Single Missionaries and Burnout

Feb 16, 2016 | Missionary Care, Personal Issues, Suffering, Thriving

Burnout |noun|:  The condition of someone who has become physically and emotionally exhausted after doing a difficult job for a long time or as a result of prolonged stress or frustration.

Burnout is a subject that has long been discussed in missionary circles. The need to find effective strategies to prevent it remains as critical now as ever. Many prospective missionaries are told about the difficulties they will face in their future ministries and those who are wise develop good preventative strategies. However, even those are not a sure inoculation against burnout. Unfortunately no one can really predict how they will respond to the pressure-cooker environment of overseas Christian ministry.

But what if there were some things that we could predict? What if we knew ahead of time which people might be more susceptible to burnout and we adapted our care accordingly? I’d like to suggest one demographic that is more susceptible to burnout than most – singles.

If close, deep relationships are what missionaries need in order to thrive, then single missionaries are at a distinct disadvantage.

Not having a family may have an upside when it comes to devoting time to ministry, but it has a downside in terms of a missionary’s emotional wellbeing. In his book, Missions Unmasked, Adam Mosley speaks of the missionary’s need for supportive relationships.

“In fact, what is sorely needed within the missionary community is something all of us need, no matter our location or life situation, but which missionary partners and supporters half a world away simply can’t provide. Missionaries need relationships—real, deep, personal relationships. They need other people who are hands-on in their lives, in their ministries, and in their stories.”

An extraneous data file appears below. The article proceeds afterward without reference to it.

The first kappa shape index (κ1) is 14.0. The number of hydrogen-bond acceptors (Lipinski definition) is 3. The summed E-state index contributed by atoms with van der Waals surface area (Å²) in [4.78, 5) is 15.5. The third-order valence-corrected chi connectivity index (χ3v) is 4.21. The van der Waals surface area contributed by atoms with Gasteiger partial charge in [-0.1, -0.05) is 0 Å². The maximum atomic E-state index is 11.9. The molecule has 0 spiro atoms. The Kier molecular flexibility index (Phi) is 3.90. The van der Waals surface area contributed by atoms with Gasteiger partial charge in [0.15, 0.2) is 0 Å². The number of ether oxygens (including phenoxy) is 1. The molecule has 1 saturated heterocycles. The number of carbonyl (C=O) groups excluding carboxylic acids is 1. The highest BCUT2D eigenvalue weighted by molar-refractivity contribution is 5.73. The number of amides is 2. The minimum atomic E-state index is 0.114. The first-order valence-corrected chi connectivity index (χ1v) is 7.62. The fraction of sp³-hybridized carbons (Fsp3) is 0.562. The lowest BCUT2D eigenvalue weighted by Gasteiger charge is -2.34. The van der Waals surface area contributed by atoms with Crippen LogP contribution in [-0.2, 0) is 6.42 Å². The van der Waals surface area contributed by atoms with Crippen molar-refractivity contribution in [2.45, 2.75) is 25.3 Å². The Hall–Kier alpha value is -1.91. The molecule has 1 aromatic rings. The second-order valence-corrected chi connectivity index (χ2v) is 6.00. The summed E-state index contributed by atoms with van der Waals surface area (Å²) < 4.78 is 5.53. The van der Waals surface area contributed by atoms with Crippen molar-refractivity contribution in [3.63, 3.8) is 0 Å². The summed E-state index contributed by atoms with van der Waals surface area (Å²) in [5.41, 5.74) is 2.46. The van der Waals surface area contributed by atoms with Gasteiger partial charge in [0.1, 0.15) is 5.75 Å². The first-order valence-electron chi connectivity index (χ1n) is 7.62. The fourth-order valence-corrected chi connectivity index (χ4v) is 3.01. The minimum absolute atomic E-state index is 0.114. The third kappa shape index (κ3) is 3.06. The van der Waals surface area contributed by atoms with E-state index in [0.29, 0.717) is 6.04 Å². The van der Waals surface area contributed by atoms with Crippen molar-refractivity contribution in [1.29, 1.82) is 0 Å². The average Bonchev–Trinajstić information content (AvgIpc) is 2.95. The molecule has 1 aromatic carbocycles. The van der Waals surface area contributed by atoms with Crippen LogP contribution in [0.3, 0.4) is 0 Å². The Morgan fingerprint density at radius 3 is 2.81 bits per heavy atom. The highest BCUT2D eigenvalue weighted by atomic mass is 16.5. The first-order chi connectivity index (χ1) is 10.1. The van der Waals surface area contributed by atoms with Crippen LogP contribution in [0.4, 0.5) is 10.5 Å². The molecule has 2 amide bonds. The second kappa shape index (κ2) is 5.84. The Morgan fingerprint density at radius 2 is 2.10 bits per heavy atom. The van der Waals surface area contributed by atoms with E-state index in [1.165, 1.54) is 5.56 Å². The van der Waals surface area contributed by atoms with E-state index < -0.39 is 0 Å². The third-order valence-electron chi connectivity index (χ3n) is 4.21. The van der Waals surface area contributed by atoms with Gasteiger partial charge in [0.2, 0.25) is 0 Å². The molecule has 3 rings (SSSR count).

If close, deep relationships are what missionaries need in order to thrive, then single missionaries are at a distinct disadvantage. I’m not talking about a college student who returns home for the holidays or phones home when her car won’t start. I’m talking about people who aren’t even on the same continent as their family. Going home for an occasional holiday may be an option for some, but more often than not, “home for the holidays” is not a destination within the missionary’s budget.

Here are some conundrums, based on my experiences, that a single missionary might face:

  • Who do I spend Christmas with? Do I ask to spend Christmas with someone or just hope to be invited?
  • Where/how can I get away from my ministry and relax? (Traveling alone in a foreign country poses significant problems for single women.)
  • Who can I talk to about a big decision that I am making?
  • Is there a safe person that can be a sounding board when my emotions are running high and need a release?

These are needs that are usually not a problem for missionary couples because they have each other. But for singles, figuring out how to meet these needs is a stressor that is piled on top of an already stressful, and often isolated, lifestyle.